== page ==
AVV

Dealer Specialties

XI Group

MailMark

Select Qu

 

 

However, in reality, each company has a core competency. For example, AutoRevenue’s CRM product is highly regarded in the service department, but doesn’t have as much penetration in the sales department. AVV has always been a strong Internet lead management tool and Autobase has a firmer grip in the sales department. XIGroup and Dealerskins, for the most part, serve two very different markets. XIGroup works to serve the often-underserved independent dealers, while Dealerskins focuses on the franchise market.

AVV/Web Control, the most recent entity added to the automotive division, fit perfectly into Dominion’s core competency strategy. Dealerskins representatives have suggested AVV to dealers for years and when it came on the market, Dominion Enterprises was there to snatch it up. “I’ve never seen more eagerness from our other businesses; as soon as the acquisition announcement was made, AVV was getting calls from all over the country. ‘So glad to have you as part of the organization, how can we do business together?’” said Berndt.

One of the more unusual aspects of Dominion’s approach thus far has been that they haven’t pushed the individual companies to integrate with one another. Berndt likes to use the term modular instead of integration. “If I were a dealer and I understood that Dominion owned Dealerskins and AVV, I would say, ‘Great, but what is the advantage to me that you own both products?’ We are working very hard to make our products more modular so we can explain what the opportunity is for the dealer,” said Berndt.

Although integration among Dominion Enterprises companies is not mandatory, there is a level of expectation regarding use of products and referrals. When there are services that are being outsourced, they want the individual companies to determine if another Dominion company can competitively and adequately supply the service or product. If they can, Dominion expects it to be used. If there is no equivalent service, it is an opportunity for someone to improve a product or develop one. “We put a lot of pressure on ourselves to make sure our internal services are just as good as any external services,” said Berndt.

What happens to the management team of a company when Dominion purchases it? Dominion’s desire to let each entity run autonomously is high, as is the desire to have the entrepreneur stay and run the business—and many do stay. However, in some of the businesses that are acquired, the entrepreneurial spirit is so high that the management wants to move on to find their next conquest. The ones who stay become a critical part of the ongoing business.

“George Nenni is a good example. He is a huge part of our organization from an experience standpoint. He came to us as a part of the original Dealer Specialties acquisition,” said Berndt. “Many of the businesses we purchase are valuable because of the people that are in them as much as the products or services they provide. The technology is really good, but it is a product of really smart people coming up with good ideas. And we like to retain those folks.”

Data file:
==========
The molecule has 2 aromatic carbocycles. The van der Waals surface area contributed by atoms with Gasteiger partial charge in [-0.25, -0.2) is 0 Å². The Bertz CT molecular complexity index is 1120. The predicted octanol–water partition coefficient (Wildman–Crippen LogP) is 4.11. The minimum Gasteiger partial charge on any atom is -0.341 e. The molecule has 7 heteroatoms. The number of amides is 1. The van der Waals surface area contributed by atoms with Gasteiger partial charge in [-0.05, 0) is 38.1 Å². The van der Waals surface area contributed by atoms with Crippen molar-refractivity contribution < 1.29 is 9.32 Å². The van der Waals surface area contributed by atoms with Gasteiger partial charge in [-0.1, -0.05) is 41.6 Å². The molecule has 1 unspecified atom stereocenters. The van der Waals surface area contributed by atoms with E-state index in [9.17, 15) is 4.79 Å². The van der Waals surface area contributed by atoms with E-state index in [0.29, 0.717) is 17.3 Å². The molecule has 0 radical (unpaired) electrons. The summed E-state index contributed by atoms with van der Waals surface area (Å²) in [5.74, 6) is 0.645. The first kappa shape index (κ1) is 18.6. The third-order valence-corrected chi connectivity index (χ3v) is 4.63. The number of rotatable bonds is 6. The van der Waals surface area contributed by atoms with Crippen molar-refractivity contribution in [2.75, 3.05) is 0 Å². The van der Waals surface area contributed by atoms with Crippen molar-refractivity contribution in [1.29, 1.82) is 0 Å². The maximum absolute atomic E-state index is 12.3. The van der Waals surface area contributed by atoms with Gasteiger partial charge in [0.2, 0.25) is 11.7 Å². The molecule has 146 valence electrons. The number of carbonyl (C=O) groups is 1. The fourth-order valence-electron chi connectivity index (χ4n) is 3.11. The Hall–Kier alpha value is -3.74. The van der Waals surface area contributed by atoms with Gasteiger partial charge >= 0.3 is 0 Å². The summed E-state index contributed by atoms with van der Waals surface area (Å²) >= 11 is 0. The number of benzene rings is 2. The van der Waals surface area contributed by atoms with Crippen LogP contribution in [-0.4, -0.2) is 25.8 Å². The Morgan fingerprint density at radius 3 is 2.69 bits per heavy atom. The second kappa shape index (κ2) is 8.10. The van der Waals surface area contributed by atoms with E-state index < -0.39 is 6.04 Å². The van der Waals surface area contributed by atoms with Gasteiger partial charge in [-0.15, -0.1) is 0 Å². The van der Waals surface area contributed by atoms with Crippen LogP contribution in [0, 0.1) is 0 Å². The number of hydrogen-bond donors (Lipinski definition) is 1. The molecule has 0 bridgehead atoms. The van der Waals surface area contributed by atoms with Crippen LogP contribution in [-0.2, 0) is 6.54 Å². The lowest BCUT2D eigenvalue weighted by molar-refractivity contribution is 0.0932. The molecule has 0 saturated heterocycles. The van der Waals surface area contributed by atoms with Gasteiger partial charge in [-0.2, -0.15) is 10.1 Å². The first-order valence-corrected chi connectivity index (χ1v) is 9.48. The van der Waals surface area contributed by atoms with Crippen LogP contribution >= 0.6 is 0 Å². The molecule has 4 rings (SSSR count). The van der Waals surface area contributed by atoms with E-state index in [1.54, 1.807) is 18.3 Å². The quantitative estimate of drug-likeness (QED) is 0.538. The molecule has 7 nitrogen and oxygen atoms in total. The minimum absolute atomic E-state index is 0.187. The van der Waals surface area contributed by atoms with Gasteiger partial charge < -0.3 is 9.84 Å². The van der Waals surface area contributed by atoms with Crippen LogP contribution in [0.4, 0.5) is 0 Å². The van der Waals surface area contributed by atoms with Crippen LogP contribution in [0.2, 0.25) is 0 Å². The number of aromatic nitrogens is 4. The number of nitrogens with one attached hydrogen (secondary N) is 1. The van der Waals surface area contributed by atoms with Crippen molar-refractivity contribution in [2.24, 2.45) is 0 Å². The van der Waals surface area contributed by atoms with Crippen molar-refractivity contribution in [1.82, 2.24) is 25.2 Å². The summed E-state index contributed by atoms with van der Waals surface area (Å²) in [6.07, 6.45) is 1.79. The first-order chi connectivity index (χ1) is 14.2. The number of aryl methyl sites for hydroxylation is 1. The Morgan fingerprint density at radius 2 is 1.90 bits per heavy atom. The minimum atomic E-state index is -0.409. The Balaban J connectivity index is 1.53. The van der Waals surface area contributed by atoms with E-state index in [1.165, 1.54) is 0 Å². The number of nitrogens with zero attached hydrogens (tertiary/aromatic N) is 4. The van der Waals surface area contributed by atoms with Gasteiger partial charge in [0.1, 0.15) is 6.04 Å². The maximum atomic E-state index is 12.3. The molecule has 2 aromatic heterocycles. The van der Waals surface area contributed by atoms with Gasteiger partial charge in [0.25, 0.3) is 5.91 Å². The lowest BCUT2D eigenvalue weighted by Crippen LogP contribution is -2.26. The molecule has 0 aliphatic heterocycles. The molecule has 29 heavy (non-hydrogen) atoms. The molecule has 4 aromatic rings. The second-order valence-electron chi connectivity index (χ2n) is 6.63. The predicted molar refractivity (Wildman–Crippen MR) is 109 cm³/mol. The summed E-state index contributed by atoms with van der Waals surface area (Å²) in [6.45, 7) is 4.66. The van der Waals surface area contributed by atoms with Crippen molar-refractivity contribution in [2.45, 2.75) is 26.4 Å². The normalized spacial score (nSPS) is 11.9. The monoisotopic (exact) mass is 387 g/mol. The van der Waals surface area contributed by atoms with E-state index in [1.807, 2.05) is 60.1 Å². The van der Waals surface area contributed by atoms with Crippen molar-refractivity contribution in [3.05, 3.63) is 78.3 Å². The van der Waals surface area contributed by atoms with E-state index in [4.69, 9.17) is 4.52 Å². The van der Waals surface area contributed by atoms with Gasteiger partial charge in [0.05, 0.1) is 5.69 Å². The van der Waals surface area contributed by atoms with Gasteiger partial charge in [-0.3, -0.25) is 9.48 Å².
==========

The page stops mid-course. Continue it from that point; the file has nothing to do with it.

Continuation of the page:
Communication among the individual companies is changing the way some of them think. General managers get together and talk about products they are working on. They can exchange challenges and with a roomful of experienced business professionals, and solutions usually follow. Even the IT departments share development information. Instead of each company working to develop a solution to a problem, one company can take care of it and share it with the others. This frees up IT teams to develop even more products.

“That has been an unexpected opportunity through the acquisitions. These folks love to collaborate and come up with new things, and while you would think they would want to stay autonomous, by nature they are curious and creative folks,” said Berndt. “When you get them all in a room, exciting things happen.”

There is really only one centralized function among all of the companies owned by Dominion Enterprises—HR. There is typically a point person at each company who handles the lighter human resources duties, but all other HR functions are handled at the corporate level. This includes arranging benefits for all of the employees across all companies.

There is one item, surprisingly, that isn’t shared among the Dominion companies at this time and that is customer data. All of the companies manage their individual customer databases and only refer clients back and forth when they feel there is a good fit in product or service.

As for future acquisitions, “There are still great fits, opportunities similar to AVV, out there that would be wonderful to bring in and create instant synergy, that our businesses would embrace,” said Berndt. However, many of these opportunities would involve much larger commitments. Those commitments have to be weighed against the level of management time and organizational energy required for new projects versus just focusing on being better at what they already do.

The mantra seems to be, “If we can’t build it, we will buy it.” Berndt declined to comment on the next possible acquisition, but you can bet it will be technology-based.

 

Vol 5, Issue 5